Tuesday, July 12, 2005

The Karl Rove Controversy Continued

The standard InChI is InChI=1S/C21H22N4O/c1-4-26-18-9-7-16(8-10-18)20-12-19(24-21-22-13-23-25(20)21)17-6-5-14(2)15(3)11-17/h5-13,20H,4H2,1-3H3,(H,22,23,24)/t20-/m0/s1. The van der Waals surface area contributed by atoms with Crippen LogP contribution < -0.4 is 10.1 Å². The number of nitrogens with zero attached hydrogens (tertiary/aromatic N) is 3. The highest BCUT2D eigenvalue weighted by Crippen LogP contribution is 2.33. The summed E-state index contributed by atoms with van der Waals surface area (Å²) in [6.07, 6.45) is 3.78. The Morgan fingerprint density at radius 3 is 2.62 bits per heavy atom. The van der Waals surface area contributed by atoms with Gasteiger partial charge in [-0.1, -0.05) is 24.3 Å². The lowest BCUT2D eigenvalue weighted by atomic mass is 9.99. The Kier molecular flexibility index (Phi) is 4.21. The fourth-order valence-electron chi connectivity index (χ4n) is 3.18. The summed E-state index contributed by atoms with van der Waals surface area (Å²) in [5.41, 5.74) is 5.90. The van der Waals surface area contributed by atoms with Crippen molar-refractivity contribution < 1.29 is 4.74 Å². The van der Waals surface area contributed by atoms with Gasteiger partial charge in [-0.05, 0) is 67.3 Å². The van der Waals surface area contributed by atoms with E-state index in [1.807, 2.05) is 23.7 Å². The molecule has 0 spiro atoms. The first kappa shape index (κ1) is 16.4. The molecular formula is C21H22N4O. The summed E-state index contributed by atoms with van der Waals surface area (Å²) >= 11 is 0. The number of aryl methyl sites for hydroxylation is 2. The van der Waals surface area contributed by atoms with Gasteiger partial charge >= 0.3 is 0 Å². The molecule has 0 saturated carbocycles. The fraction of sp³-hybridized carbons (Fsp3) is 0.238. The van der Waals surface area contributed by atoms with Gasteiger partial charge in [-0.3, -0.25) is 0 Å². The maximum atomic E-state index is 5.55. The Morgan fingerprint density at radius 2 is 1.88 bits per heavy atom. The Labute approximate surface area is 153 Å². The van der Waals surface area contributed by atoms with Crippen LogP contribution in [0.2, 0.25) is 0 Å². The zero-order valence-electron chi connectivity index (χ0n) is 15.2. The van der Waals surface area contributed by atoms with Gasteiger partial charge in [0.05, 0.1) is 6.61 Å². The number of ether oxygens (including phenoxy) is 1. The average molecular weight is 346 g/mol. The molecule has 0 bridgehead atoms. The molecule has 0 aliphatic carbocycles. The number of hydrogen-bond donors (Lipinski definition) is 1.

Point 2 Over on DailyKos.com there is an interesting thread (search for espionage) discussing whether the Espionage Act of 1917 was violated. (If you're a real glutton for eye strain, here is the actual statute .) The MSM is only discussing whether the Intelligence Identities Protection Act was broken. Allegedly, Rove is unlikely to be prosecuted under the Identities Act since that crime is almost impossible to prove in a court of law. As stated today in the New York Times: "The 1982 law that makes it a crime to disclose the identities of covert operatives is not easy to break. It has apparently been the basis of a single prosecution, against Sharon M. Scranage, a C.I.A. clerk in Ghana who pleaded guilty in 1985 to identifying two C.I.A. agents to a boyfriend." If you want to read a discussion on the application of this law, click over here at Tabella . Of course, the controversy is NOT solely a legal question. Even if no one is convicted, the story could catch on with the public and cause real political embarrassment to the Bush Administration. A "successful" scandal is relatively simple, easily explained, and contains a dramatic hook with an emotional appeal. For example, if Valerie Plame's alleged network was exposed and an operative was killed in an excessively gory fashion, that might provide enough drama to hold public interest. Do I sound cold? I go through dozens of news sites each day. THAT would make anyone jaded.

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